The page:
By David Crowe
Prime Minister Anthony Albanese will join world leaders at a NATO summit in Europe at the end of this month in talks on global security, while Ukrainian President Volodymyr Zelensky has invited him to visit Kyiv.
The prime minister will attend the summit as part of a show of support from allies in Asia when the security alliance is responding to the invasion of Ukraine while confronting the “no limits” partnership between Russia and China.
No decision has been made on whether Albanese would take up the invitation to add a visit to Kyiv to the European summit at a time when Russian missiles continue to fall on Ukrainian cities.
Zelensky included the invitation in a letter to Albanese last month to congratulate the prime minister on his election victory, while Ukrainian diplomats have confirmed the proposal in talks with Australian officials this week.
European leaders have stepped up their visits to Kyiv in recent weeks using a dedicated train service that carries them to the capital from Poland. French President Emmanuel Macron, German Chancellor Olaf Scholz and Italian Premier Mario Draghi arrived in Kyiv on Thursday with a “message of European unity” for the country.
European Commission President Ursula von der Leyen was in Kyiv last Saturday for talks with Zelensky, two months after her previous visit.
The Australian mission to the NATO summit will also set up an opportunity for Albanese to meet Macron after the $830 million settlement last Saturday of the dispute over the cancellation of a submarine contract by the previous government.
Albanese will be part of a show of support for NATO from leaders in Asia after Japanese Prime Minister Fumio Kishida confirmed he would attend the summit, while South Korean President Yoon Suk-yeol is said to be doing the same.
A key issue is the shift in Chinese policy on the eve of the invasion of Ukraine, when Chinese President Xi Jinping and Russian President Vladimir Putin announced a “no limits” partnership on February 5 that included a declaration that they “oppose further enlargement” of NATO.
The Sydney Morning Herald and The Age revealed on Tuesday that Australia was being asked to back the plans being considered at the summit to “transform” NATO by sending more forces to the borders with Russia.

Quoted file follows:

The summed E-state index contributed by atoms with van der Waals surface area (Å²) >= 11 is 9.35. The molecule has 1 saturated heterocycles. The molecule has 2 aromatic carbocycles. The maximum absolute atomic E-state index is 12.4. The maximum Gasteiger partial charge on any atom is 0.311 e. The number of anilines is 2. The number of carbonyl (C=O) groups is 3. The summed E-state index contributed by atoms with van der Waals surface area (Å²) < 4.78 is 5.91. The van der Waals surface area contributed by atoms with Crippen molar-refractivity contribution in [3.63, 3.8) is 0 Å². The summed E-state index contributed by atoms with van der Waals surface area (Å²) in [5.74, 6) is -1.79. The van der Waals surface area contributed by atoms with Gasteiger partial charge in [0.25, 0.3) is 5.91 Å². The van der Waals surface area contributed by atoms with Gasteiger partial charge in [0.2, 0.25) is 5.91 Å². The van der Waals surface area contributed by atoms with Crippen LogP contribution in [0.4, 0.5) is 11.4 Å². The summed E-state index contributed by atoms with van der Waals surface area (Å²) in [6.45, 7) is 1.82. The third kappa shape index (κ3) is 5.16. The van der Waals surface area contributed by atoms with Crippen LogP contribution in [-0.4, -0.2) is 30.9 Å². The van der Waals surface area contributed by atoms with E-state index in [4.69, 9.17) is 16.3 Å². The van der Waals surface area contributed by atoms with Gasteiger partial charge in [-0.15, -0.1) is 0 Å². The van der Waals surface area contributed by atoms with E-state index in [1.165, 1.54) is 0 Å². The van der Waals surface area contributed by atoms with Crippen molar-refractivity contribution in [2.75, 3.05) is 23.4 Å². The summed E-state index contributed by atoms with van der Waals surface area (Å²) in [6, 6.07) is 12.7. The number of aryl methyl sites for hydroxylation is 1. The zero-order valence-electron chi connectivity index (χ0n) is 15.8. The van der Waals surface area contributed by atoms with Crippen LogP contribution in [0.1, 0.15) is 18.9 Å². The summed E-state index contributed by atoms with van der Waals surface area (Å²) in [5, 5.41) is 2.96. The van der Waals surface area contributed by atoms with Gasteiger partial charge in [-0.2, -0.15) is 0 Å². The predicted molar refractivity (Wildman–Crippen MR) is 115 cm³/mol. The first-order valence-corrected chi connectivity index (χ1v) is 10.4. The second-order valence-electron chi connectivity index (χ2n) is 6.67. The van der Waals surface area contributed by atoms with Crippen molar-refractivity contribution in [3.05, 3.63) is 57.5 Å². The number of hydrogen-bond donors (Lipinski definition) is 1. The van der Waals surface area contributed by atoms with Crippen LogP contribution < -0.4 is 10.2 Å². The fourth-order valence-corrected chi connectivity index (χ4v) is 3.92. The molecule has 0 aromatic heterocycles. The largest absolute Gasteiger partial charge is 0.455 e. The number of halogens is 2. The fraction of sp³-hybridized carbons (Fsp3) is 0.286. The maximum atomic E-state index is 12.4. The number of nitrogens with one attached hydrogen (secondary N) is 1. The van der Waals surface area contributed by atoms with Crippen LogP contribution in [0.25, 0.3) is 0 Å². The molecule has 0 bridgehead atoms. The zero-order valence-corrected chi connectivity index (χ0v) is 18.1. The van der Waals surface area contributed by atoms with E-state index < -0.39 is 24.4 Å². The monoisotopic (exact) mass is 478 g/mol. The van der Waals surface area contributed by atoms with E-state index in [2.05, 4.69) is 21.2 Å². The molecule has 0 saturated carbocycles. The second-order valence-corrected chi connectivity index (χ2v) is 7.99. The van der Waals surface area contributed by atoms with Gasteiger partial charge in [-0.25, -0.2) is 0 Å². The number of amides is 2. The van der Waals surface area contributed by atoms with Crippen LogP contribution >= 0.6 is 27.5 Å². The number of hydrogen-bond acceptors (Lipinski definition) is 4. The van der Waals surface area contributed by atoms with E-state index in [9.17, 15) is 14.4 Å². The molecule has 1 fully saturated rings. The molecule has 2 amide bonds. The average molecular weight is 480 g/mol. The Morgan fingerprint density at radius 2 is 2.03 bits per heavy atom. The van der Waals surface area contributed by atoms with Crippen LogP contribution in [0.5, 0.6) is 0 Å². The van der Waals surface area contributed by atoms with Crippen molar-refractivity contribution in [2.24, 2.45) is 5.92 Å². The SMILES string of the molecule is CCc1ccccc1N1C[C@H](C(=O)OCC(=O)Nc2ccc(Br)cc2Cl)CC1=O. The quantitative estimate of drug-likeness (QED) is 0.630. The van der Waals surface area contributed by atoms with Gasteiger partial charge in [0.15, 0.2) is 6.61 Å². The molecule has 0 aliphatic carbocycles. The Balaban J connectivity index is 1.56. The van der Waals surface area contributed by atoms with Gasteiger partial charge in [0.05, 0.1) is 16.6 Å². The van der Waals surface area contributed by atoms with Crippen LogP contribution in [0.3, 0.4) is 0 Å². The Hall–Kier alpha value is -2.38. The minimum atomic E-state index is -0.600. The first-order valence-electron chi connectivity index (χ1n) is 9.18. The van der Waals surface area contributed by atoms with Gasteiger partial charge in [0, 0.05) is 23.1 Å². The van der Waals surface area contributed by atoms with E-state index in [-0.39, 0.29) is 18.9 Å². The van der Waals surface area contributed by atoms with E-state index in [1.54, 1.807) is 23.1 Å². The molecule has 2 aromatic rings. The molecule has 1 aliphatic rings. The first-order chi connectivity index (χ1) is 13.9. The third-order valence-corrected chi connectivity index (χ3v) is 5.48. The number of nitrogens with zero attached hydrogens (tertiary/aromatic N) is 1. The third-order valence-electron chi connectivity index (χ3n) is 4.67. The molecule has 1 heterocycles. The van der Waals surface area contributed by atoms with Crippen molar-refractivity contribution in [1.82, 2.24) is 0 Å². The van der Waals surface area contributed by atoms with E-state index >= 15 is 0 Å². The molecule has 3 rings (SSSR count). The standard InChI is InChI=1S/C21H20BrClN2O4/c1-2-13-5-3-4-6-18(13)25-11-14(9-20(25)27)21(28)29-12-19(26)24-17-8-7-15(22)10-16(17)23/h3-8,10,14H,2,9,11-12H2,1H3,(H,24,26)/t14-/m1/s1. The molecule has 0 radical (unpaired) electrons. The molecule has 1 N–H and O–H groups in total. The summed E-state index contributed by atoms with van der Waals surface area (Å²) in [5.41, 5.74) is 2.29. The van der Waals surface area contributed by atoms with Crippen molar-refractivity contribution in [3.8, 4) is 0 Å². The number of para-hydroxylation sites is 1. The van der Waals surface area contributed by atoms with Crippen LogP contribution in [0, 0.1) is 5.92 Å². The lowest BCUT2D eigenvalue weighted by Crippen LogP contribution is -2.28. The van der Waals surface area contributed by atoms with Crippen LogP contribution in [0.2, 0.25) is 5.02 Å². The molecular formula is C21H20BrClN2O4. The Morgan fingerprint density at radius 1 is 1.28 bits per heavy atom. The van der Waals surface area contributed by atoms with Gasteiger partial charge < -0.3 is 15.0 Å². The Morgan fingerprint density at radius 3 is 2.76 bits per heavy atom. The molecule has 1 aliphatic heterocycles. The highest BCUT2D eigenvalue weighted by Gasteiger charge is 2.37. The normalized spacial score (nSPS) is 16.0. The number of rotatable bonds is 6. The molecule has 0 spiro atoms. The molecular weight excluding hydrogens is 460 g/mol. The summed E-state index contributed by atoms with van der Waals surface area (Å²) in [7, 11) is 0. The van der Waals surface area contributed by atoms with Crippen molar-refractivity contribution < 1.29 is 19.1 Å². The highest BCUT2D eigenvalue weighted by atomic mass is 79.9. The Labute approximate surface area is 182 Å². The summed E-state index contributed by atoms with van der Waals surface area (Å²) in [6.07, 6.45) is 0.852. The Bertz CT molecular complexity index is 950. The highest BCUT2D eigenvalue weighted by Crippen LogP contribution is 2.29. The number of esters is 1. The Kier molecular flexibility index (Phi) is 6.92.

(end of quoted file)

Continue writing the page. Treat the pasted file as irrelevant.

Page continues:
The agenda includes stronger cooperation on cybersecurity in response to heightened activity by Russia and China, an issue raised between NATO and Australian leaders in the past.
With Australia already sending military and medical supplies to Ukraine on regular RAAF flights into Poland, the Madrid summit will canvass further support from NATO members and partners as well as arrange the entry of Finland and Sweden into the alliance founded in 1949.
The government is dealing with a domestic energy crisis at the same time it steps up its global diplomacy, with Albanese holding talks with leaders from the United States, Japan, India and Indonesia in his first weeks in office.
Defence Minister Richard Marles will visit India earlier next week and will attend the Commonwealth Heads of Government Meeting in Rwanda later in the week with Defence Industry Minister Pat Conroy. Marles returned on Thursday from talks in Singapore and Tokyo.
Foreign Minister Penny Wong visited New Zealand this week and is due to be in Solomon Islands on Friday for talks with Prime Minister Manasseh Sogavare in the wake of his security agreement with China last month.
Albanese, Wong and Conroy are also expected to attend the Pacific Islands Forum in Fiji in the middle of July, seeing this as an opportunity to mend fences with regional leaders when Chinese Foreign Minister Wang Yi is trying to convince members of the forum to sign a regional pact with China.
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